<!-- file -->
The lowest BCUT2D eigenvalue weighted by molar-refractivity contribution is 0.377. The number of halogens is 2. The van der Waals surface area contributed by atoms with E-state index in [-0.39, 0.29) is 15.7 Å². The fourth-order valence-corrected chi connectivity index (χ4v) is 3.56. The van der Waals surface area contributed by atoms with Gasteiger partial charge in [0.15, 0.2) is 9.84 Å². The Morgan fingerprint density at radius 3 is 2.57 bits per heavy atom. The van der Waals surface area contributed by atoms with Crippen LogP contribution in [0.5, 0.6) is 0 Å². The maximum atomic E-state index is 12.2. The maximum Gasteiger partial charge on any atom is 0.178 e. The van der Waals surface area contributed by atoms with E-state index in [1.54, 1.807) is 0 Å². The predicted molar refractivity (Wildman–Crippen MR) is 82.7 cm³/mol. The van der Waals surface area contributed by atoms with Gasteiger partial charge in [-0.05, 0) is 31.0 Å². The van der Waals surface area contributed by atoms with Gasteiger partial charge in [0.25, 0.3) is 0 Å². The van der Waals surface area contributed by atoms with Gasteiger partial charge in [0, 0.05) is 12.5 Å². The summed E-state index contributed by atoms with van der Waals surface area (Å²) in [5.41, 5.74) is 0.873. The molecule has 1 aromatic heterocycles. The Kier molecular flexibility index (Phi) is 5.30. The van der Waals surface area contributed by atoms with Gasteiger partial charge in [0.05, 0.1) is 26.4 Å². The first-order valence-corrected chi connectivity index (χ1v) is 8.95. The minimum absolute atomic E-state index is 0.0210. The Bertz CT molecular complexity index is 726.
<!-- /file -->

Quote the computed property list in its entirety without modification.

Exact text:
The lowest BCUT2D eigenvalue weighted by molar-refractivity contribution is 0.377. The number of halogens is 2. The van der Waals surface area contributed by atoms with E-state index in [-0.39, 0.29) is 15.7 Å². The fourth-order valence-corrected chi connectivity index (χ4v) is 3.56. The van der Waals surface area contributed by atoms with Gasteiger partial charge in [0.15, 0.2) is 9.84 Å². The Morgan fingerprint density at radius 3 is 2.57 bits per heavy atom. The van der Waals surface area contributed by atoms with Crippen LogP contribution in [0.5, 0.6) is 0 Å². The maximum atomic E-state index is 12.2. The maximum Gasteiger partial charge on any atom is 0.178 e. The van der Waals surface area contributed by atoms with E-state index in [1.54, 1.807) is 0 Å². The predicted molar refractivity (Wildman–Crippen MR) is 82.7 cm³/mol. The van der Waals surface area contributed by atoms with Gasteiger partial charge in [-0.05, 0) is 31.0 Å². The van der Waals surface area contributed by atoms with Gasteiger partial charge in [0.25, 0.3) is 0 Å². The van der Waals surface area contributed by atoms with Gasteiger partial charge in [0, 0.05) is 12.5 Å². The summed E-state index contributed by atoms with van der Waals surface area (Å²) in [5.41, 5.74) is 0.873. The molecule has 1 aromatic heterocycles. The Kier molecular flexibility index (Phi) is 5.30. The van der Waals surface area contributed by atoms with Gasteiger partial charge in [0.05, 0.1) is 26.4 Å². The first-order valence-corrected chi connectivity index (χ1v) is 8.95. The minimum absolute atomic E-state index is 0.0210. The Bertz CT molecular complexity index is 726.